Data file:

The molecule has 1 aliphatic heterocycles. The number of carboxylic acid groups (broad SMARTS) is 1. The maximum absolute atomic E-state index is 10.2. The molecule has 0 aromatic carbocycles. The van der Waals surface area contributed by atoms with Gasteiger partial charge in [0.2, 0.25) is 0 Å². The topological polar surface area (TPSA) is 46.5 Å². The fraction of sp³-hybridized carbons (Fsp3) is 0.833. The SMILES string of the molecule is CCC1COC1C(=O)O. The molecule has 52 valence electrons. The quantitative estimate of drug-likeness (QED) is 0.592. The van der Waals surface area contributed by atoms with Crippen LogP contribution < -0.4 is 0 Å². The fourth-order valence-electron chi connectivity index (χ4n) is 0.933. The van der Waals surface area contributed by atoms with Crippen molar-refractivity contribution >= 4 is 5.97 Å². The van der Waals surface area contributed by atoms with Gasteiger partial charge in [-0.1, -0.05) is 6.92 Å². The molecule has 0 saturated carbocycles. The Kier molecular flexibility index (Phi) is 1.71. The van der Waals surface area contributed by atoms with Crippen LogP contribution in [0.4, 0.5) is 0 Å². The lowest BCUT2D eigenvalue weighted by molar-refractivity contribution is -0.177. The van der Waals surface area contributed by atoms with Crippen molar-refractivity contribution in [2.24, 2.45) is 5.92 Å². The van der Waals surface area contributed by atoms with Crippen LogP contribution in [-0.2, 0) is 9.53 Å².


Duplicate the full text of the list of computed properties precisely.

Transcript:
The molecule has 1 aliphatic heterocycles. The number of carboxylic acid groups (broad SMARTS) is 1. The maximum absolute atomic E-state index is 10.2. The molecule has 0 aromatic carbocycles. The van der Waals surface area contributed by atoms with Gasteiger partial charge in [0.2, 0.25) is 0 Å². The topological polar surface area (TPSA) is 46.5 Å². The fraction of sp³-hybridized carbons (Fsp3) is 0.833. The SMILES string of the molecule is CCC1COC1C(=O)O. The molecule has 52 valence electrons. The quantitative estimate of drug-likeness (QED) is 0.592. The van der Waals surface area contributed by atoms with Crippen LogP contribution < -0.4 is 0 Å². The fourth-order valence-electron chi connectivity index (χ4n) is 0.933. The van der Waals surface area contributed by atoms with Crippen molar-refractivity contribution >= 4 is 5.97 Å². The van der Waals surface area contributed by atoms with Gasteiger partial charge in [-0.1, -0.05) is 6.92 Å². The molecule has 0 saturated carbocycles. The Kier molecular flexibility index (Phi) is 1.71. The van der Waals surface area contributed by atoms with Crippen LogP contribution in [0.4, 0.5) is 0 Å². The lowest BCUT2D eigenvalue weighted by molar-refractivity contribution is -0.177. The van der Waals surface area contributed by atoms with Crippen molar-refractivity contribution in [2.24, 2.45) is 5.92 Å². The van der Waals surface area contributed by atoms with Crippen LogP contribution in [-0.2, 0) is 9.53 Å².